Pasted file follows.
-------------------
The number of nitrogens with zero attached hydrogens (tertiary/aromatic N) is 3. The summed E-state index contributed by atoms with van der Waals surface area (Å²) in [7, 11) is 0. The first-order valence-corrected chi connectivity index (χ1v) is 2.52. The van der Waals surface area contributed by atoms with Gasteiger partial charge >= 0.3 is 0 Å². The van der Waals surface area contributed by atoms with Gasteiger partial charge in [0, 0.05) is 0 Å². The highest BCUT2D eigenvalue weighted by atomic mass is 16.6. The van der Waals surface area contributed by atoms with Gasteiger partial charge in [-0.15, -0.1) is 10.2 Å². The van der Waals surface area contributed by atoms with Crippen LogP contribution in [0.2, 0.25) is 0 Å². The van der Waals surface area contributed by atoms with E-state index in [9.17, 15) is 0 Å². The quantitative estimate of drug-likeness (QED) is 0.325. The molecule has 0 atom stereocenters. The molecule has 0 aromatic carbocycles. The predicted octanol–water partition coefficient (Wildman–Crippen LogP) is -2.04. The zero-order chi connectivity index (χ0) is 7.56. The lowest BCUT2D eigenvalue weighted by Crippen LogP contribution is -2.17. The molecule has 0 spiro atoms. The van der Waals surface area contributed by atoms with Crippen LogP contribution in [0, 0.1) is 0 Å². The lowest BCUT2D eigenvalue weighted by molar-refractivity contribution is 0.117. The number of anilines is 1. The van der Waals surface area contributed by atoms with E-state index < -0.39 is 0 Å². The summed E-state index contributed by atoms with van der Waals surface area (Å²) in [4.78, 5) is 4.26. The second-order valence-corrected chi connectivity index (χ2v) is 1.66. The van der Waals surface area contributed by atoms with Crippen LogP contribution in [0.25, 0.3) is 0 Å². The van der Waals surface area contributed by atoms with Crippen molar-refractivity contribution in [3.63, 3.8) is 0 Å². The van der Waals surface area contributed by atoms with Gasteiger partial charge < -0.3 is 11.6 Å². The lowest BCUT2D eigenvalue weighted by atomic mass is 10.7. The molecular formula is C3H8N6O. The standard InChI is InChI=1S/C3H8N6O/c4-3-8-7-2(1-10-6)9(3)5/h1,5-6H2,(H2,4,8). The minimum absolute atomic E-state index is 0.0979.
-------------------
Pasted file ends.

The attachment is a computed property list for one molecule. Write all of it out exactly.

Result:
The number of nitrogens with zero attached hydrogens (tertiary/aromatic N) is 3. The summed E-state index contributed by atoms with van der Waals surface area (Å²) in [7, 11) is 0. The first-order valence-corrected chi connectivity index (χ1v) is 2.52. The van der Waals surface area contributed by atoms with Gasteiger partial charge >= 0.3 is 0 Å². The van der Waals surface area contributed by atoms with Gasteiger partial charge in [0, 0.05) is 0 Å². The highest BCUT2D eigenvalue weighted by atomic mass is 16.6. The van der Waals surface area contributed by atoms with Gasteiger partial charge in [-0.15, -0.1) is 10.2 Å². The van der Waals surface area contributed by atoms with Crippen LogP contribution in [0.2, 0.25) is 0 Å². The van der Waals surface area contributed by atoms with E-state index in [9.17, 15) is 0 Å². The quantitative estimate of drug-likeness (QED) is 0.325. The molecule has 0 atom stereocenters. The molecule has 0 aromatic carbocycles. The predicted octanol–water partition coefficient (Wildman–Crippen LogP) is -2.04. The zero-order chi connectivity index (χ0) is 7.56. The lowest BCUT2D eigenvalue weighted by Crippen LogP contribution is -2.17. The molecule has 0 spiro atoms. The van der Waals surface area contributed by atoms with Crippen LogP contribution in [0, 0.1) is 0 Å². The lowest BCUT2D eigenvalue weighted by molar-refractivity contribution is 0.117. The number of anilines is 1. The van der Waals surface area contributed by atoms with E-state index < -0.39 is 0 Å². The summed E-state index contributed by atoms with van der Waals surface area (Å²) in [4.78, 5) is 4.26. The second-order valence-corrected chi connectivity index (χ2v) is 1.66. The van der Waals surface area contributed by atoms with Crippen LogP contribution in [0.25, 0.3) is 0 Å². The van der Waals surface area contributed by atoms with Crippen molar-refractivity contribution in [3.63, 3.8) is 0 Å². The van der Waals surface area contributed by atoms with Gasteiger partial charge < -0.3 is 11.6 Å². The lowest BCUT2D eigenvalue weighted by atomic mass is 10.7. The molecular formula is C3H8N6O. The standard InChI is InChI=1S/C3H8N6O/c4-3-8-7-2(1-10-6)9(3)5/h1,5-6H2,(H2,4,8). The minimum absolute atomic E-state index is 0.0979.